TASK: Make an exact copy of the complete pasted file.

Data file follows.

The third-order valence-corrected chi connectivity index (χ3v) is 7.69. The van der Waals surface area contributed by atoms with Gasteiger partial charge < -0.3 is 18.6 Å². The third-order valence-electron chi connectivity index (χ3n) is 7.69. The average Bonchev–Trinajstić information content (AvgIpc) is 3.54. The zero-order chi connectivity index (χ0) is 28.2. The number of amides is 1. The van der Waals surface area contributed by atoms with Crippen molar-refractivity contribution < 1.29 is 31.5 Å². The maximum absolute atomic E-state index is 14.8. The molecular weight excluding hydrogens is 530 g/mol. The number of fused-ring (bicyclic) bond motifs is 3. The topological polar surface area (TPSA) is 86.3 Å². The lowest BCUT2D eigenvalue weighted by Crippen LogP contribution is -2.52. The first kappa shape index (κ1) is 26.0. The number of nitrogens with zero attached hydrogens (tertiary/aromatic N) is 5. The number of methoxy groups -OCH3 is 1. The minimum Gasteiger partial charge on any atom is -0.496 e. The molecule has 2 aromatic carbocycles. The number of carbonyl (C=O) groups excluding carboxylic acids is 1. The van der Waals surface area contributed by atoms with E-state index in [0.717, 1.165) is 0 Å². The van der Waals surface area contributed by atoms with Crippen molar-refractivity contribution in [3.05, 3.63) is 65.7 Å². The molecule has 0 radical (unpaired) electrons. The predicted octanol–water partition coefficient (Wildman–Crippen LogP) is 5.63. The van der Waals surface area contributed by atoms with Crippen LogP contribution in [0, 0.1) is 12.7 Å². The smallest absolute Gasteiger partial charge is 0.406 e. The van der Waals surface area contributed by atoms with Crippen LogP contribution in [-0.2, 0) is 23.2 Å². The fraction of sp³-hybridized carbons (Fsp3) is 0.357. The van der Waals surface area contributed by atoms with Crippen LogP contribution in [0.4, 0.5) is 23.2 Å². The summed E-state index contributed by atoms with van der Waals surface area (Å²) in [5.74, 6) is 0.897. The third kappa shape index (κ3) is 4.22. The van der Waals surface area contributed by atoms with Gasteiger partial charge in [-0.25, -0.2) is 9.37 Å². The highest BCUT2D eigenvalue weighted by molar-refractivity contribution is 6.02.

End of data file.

The third-order valence-corrected chi connectivity index (χ3v) is 7.69. The van der Waals surface area contributed by atoms with Gasteiger partial charge < -0.3 is 18.6 Å². The third-order valence-electron chi connectivity index (χ3n) is 7.69. The average Bonchev–Trinajstić information content (AvgIpc) is 3.54. The zero-order chi connectivity index (χ0) is 28.2. The number of amides is 1. The van der Waals surface area contributed by atoms with Crippen molar-refractivity contribution < 1.29 is 31.5 Å². The maximum absolute atomic E-state index is 14.8. The molecular weight excluding hydrogens is 530 g/mol. The number of fused-ring (bicyclic) bond motifs is 3. The topological polar surface area (TPSA) is 86.3 Å². The lowest BCUT2D eigenvalue weighted by Crippen LogP contribution is -2.52. The first kappa shape index (κ1) is 26.0. The number of nitrogens with zero attached hydrogens (tertiary/aromatic N) is 5. The number of methoxy groups -OCH3 is 1. The minimum Gasteiger partial charge on any atom is -0.496 e. The molecule has 2 aromatic carbocycles. The number of carbonyl (C=O) groups excluding carboxylic acids is 1. The van der Waals surface area contributed by atoms with E-state index in [0.717, 1.165) is 0 Å². The van der Waals surface area contributed by atoms with Crippen molar-refractivity contribution in [3.05, 3.63) is 65.7 Å². The molecule has 0 radical (unpaired) electrons. The predicted octanol–water partition coefficient (Wildman–Crippen LogP) is 5.63. The van der Waals surface area contributed by atoms with Crippen LogP contribution in [0, 0.1) is 12.7 Å². The smallest absolute Gasteiger partial charge is 0.406 e. The van der Waals surface area contributed by atoms with Crippen LogP contribution in [-0.2, 0) is 23.2 Å². The fraction of sp³-hybridized carbons (Fsp3) is 0.357. The van der Waals surface area contributed by atoms with Crippen LogP contribution in [0.4, 0.5) is 23.2 Å². The summed E-state index contributed by atoms with van der Waals surface area (Å²) in [5.74, 6) is 0.897. The third kappa shape index (κ3) is 4.22. The van der Waals surface area contributed by atoms with Gasteiger partial charge in [-0.25, -0.2) is 9.37 Å². The highest BCUT2D eigenvalue weighted by molar-refractivity contribution is 6.02.